Crackdown on motorcycles in Sana'a streets leads to protests
The demonstrations occurred after capital city police caught more than 116 unlicensed motorcycles, 97 of them without license plates, on Saturday in a crackdown organized by the capital city in some Sana'a districts.
The biggest number of motorcycles with infringements were in Al-Safia area—there were 82 unlicensed motorcycles and 69 without license plates. Sana'a’s Old City had the second-highest number of infringements, with 18 unlicensed motorcycles and 12 without plates, according to state-run Saba News Agency.
Colonel Qays Al-Eryani, general manager of the traffic department in Sana'a, said Deputy Secretary of the Capital Amin Jom'an met demonstrators in front of the Capital Secretariat office and discussed the importance of traffic rules.
Al-Aryani said the traffic department ordered to guide motorcyclists about traffic safety.
Shehab Mansoor, 18, a motorcycle driver, said he attended the demonstration because of new procedures for catching motorcycle drivers and arresting them.
“They want Sana'a to be a city without motorcycles; they don’t want us to work? We come here to allow us to live,” he said.
Abdo Al-Amrani, 23, a motorcycle driver, said custom taxes are beyond the financial ability of drivers. He said there are burdens from the price of the bike itself and maintenance costs.
Al-Amrani wondered about the reason behind the exemption of the customs taxes in some governorates such as Lahj and Abyan.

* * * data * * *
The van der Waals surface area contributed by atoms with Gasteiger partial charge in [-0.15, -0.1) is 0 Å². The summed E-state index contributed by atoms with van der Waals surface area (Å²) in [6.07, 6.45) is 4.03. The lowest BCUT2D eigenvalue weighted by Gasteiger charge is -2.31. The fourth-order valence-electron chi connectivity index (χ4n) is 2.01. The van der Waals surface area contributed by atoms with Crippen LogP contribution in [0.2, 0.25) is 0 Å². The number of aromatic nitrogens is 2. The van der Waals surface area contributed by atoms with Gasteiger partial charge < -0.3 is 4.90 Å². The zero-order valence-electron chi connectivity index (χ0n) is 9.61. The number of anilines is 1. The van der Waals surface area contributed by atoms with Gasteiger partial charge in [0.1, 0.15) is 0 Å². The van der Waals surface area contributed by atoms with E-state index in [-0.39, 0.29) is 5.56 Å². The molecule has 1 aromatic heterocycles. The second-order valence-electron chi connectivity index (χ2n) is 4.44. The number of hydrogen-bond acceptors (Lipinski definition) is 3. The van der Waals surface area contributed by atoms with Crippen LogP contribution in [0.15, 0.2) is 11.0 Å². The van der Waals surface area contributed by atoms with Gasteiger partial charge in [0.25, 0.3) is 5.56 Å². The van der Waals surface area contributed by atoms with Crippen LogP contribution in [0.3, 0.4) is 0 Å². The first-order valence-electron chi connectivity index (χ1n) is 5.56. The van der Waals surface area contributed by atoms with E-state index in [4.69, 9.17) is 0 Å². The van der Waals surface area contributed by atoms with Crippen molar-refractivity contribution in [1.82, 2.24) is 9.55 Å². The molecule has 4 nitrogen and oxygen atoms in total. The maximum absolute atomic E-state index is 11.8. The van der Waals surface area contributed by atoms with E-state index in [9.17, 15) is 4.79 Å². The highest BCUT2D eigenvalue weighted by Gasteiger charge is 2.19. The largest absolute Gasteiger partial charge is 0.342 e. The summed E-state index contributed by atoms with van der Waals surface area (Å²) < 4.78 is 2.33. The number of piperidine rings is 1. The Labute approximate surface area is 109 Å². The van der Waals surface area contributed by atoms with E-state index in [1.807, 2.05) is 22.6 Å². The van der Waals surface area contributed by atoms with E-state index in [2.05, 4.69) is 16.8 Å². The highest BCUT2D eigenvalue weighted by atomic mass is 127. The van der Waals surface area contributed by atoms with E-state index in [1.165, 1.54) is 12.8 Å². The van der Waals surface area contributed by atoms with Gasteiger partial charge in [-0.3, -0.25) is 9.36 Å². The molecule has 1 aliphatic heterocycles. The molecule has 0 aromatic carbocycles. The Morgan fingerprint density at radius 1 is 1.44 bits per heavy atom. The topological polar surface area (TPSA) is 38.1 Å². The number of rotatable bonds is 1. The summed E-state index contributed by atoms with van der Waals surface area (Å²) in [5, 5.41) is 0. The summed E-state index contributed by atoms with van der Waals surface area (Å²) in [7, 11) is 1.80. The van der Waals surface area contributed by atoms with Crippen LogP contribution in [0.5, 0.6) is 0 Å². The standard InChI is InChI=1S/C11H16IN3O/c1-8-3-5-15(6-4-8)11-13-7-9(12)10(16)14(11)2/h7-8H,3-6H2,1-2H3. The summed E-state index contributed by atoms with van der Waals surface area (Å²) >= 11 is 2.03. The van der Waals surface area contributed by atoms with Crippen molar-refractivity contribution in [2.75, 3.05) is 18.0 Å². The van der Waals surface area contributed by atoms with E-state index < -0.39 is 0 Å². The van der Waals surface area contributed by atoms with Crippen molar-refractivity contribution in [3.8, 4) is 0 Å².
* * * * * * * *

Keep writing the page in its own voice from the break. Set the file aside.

“We demand to exemption from customs taxes or at least to decrease the amount of the taxes,” Al-Amrani said.
Doctor Amin Khairan, director assistant of security for neighborhoods affairs, said most motorcycles enter Yemen without paying customs fees because they enter as spare parts and then set these parts into a motorcycle.
“We asked to customize all the motorcycles or to give us permission to add numbers to the motors,” he said.
Abdulrahman Saleh Saif, a traffic police delegate in Sana’a, said the current motorcycle situation in Sana'a is unorganized. He said there are a large number of unlicensed motorists in the capital, which weakens traffic control.
He said traffic delegates suffer from the disorderly attitudes of motorcyclists, as they drive on the pavement and cross going the wrong direction on streets, which threatens people lives.
“Traffic rules are for cars as well as motorcycles, and all are under these rules,” Said said.